Liquid or residue from leaking Batteries can cause serious harm, so approach the cleanup task with caution. Identifying the type of Battery before clean-up is extremely important, or you could risk a dangerous chemical reaction. If the battery was powering a device while it was damaged, you may need to clean the electrical contacts as well, or have them replaced.
EditIdentifying the Battery Type
- Protect your hands and face. Battery leaks can contain caustic chemicals that irritate the skin, lungs, and eyes. Always wear rubber, nitrile, or latex gloves before you handle the leaking battery or the leaked material. Wearing safety goggles or a face mask is highly recommended when handling car batteries or lithium batteries. Work in an area with good ventilation, blowing away from your face.
- If you feel a burning sensation in your eyes or on your skin, or if the spill gets on you, leave the area and remove affected clothing. Rinse in lukewarm, gently flowing water for at least 30 minutes.
- Acid leaks, typically from a car battery, are much more dangerous than alkaline battery leaks.
- Double-bag the battery. For small batteries, use transparent plastic so you can identify the type of battery before you continue. For car batteries and other large batteries, put them inside two trash bags, ideally made from 6mm+ (0.2 in) thick polyethylene. Tie or seal the bag closed immediately.
- Determine the battery type. Batteries for cars and other motor vehicles are almost always lead-acid batteries. Smaller batteries that slot into electric devices are more varied, so examine the label to find the type. The most common types for small batteries are alkaline, lithium, and nickel cadmium, followed by lead-acid.
- Size and shape alone are not reliable identification methods.
- Guess at battery type based on voltage. If the only label is the voltage display (V), you can make an educated guess: Alkaline batteries have voltages that are multiples of 1.5. Lithium battery voltages can vary, but are often written as multiples of 3 to 3.7. Nickel cadmium voltages are multiples of 1.2, and lead-acid batteries are multiples of 2.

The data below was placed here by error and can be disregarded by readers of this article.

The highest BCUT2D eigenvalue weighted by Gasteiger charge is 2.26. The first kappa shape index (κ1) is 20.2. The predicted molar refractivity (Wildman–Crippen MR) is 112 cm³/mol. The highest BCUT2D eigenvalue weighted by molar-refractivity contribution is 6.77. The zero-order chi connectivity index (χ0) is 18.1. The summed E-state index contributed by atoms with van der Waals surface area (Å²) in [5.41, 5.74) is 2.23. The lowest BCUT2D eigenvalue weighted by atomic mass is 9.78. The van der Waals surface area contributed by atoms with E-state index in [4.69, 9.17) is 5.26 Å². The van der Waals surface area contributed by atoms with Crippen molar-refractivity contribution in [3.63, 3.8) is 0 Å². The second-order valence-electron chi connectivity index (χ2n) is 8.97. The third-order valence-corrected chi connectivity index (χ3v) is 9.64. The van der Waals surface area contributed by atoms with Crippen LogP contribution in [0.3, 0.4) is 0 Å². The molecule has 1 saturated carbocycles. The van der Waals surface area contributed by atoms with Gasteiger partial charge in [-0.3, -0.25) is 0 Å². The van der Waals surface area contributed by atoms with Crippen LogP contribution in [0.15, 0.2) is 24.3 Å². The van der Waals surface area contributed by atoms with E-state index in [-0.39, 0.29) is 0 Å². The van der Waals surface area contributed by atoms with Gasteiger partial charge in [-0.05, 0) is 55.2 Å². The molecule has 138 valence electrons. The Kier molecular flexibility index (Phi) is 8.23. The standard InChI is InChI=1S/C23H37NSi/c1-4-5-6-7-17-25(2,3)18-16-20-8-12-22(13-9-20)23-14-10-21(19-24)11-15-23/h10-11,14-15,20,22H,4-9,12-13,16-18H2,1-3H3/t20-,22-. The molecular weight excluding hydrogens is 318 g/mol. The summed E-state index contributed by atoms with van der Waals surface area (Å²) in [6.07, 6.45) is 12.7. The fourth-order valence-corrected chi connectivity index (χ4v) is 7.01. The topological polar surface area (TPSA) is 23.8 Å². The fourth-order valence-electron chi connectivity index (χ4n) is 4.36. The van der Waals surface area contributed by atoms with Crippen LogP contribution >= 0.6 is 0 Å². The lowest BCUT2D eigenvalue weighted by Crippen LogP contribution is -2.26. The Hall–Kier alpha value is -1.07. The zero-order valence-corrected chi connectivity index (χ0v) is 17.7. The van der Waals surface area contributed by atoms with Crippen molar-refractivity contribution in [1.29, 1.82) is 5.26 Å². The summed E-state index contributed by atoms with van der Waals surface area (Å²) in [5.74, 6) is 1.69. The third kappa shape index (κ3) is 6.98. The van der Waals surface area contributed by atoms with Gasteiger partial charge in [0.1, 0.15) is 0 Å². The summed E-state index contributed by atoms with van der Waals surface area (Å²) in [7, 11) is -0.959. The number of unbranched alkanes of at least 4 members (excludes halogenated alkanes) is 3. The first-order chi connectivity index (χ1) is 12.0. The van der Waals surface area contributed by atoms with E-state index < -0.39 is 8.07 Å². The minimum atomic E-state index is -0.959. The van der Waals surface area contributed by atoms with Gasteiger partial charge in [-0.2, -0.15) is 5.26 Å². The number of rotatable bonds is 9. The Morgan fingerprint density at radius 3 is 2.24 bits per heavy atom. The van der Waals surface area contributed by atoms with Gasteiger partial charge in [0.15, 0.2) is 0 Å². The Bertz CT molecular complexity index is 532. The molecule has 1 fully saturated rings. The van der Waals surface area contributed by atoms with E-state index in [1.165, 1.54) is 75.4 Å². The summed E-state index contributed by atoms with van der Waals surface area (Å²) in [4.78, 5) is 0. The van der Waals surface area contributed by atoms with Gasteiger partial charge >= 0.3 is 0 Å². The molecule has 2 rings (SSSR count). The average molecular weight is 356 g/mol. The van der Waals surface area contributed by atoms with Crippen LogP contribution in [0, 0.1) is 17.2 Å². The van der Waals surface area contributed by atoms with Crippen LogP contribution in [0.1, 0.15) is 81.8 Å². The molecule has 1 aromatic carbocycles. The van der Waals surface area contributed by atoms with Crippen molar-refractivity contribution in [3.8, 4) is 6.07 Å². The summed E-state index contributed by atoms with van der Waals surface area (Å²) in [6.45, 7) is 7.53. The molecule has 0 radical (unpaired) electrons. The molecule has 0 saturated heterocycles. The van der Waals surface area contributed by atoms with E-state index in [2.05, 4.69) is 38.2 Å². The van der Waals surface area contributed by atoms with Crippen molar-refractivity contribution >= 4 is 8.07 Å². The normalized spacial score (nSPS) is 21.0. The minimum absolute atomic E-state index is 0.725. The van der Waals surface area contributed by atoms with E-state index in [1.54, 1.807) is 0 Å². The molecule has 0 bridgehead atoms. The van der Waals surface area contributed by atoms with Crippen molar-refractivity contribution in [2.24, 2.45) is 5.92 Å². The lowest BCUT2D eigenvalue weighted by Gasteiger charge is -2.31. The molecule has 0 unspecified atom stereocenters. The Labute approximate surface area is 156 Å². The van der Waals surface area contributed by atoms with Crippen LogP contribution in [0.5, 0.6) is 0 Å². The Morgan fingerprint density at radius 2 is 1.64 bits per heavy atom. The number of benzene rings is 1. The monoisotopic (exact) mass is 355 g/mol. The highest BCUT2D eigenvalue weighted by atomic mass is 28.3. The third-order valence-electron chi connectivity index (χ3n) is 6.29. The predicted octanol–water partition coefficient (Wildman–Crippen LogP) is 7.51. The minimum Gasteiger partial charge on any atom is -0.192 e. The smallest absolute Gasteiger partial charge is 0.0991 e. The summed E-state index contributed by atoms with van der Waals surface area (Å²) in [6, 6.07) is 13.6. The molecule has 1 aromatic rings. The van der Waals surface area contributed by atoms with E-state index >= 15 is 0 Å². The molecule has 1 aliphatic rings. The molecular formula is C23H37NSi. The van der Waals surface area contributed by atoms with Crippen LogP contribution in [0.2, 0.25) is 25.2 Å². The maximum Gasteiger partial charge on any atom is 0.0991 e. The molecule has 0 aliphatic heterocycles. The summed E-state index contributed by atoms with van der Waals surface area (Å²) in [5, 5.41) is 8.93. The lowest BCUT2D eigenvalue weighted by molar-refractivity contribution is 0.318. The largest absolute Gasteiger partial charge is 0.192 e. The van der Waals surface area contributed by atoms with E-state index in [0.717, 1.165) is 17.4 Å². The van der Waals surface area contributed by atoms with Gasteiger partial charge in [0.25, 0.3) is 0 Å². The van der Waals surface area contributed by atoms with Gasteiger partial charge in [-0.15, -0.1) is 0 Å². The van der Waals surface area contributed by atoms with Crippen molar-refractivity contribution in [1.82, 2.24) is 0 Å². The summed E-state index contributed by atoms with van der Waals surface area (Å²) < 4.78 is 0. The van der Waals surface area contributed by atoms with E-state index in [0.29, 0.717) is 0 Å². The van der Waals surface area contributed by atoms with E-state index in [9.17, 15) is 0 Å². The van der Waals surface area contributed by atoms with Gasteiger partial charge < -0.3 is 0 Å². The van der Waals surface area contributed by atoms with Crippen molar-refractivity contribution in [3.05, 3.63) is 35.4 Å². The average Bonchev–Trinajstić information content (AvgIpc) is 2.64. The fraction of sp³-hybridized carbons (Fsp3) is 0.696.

- Continue to the next section. Be sure only to follow the instructions for your type of battery. Treating the spill with the wrong chemical could cause an explosion.
- See the end of the next section for information on battery disposal and cleaning electrical contacts.
EditCleaning the Spill
- Use baking soda to neutralize lead-acid or nickel cadmium spills. These types of battery can leak a strong acid, which eats through clothing, carpet, or in some cases even metal. Approach it with protective gloves and face shield, and cover liberally with baking soda, until newly added baking soda does not cause additional fizzing or bubbling. Clean up remaining residue using a thick paste made from baking soda and water.
- Also pour baking soda into the trash bag containing the damaged battery.
- Clean up alkaline spills with mild household acid. For alkaline batteries, dip a cotton swab in vinegar or lemon juice, and swab the spill to neutralize the basic leak. Use an old toothbrush dipped in the same material to scrub at a spill that has dried. Water can cause further corrosion, so wet a paper towel as lightly as possible and use that to wipe up the acid. Repeat until clean, then let the device dry for several hours.
- Wipe up lithium spills with water. For lithium batteries, often used in cell phones or "button" batteries, immediately place the bag in a sealed, sturdy container, as it could cause a fire or explode. Any electric device exposed to the leak is no longer safe to use. Throw the device away, and clean up spills with water and nothing else.
- Dispose of the batteries. In some states and countries, you may dispose of alkaline batteries in the regular trash, but most batteries are required by law to be recycled. Visit earth911's online tool to find a nearby hardware store or other location that will recycle your type of battery.
- Some battery manufacturers may offer you a free or reduced-price replacement battery.
- Clean the electrical contacts (optional). If the battery was connected to a device when it leaked, the device's electrical contacts may need to be cleaned before the device can be safely used. Scrape off any residue using a plastic or wooden stick, and use a slightly damp paper towel to wipe it off, throwing the towel away immediately. If the contacts themselves are corroded, pitted, or discolored, file them down using sandpaper or a metal file, but be aware that they may need replacement.
- To avoid future problems, adopt the following practices:
- Do not mix and match different battery brands in the same device.
- Remove batteries from devices that are being stored.
- Make sure the electronic device is completely dry before trying a new battery.
- Large spills involving many liters (several gallons) of liquid or more should be handled by the fire department. Call an emergency number and keep everyone away from the area.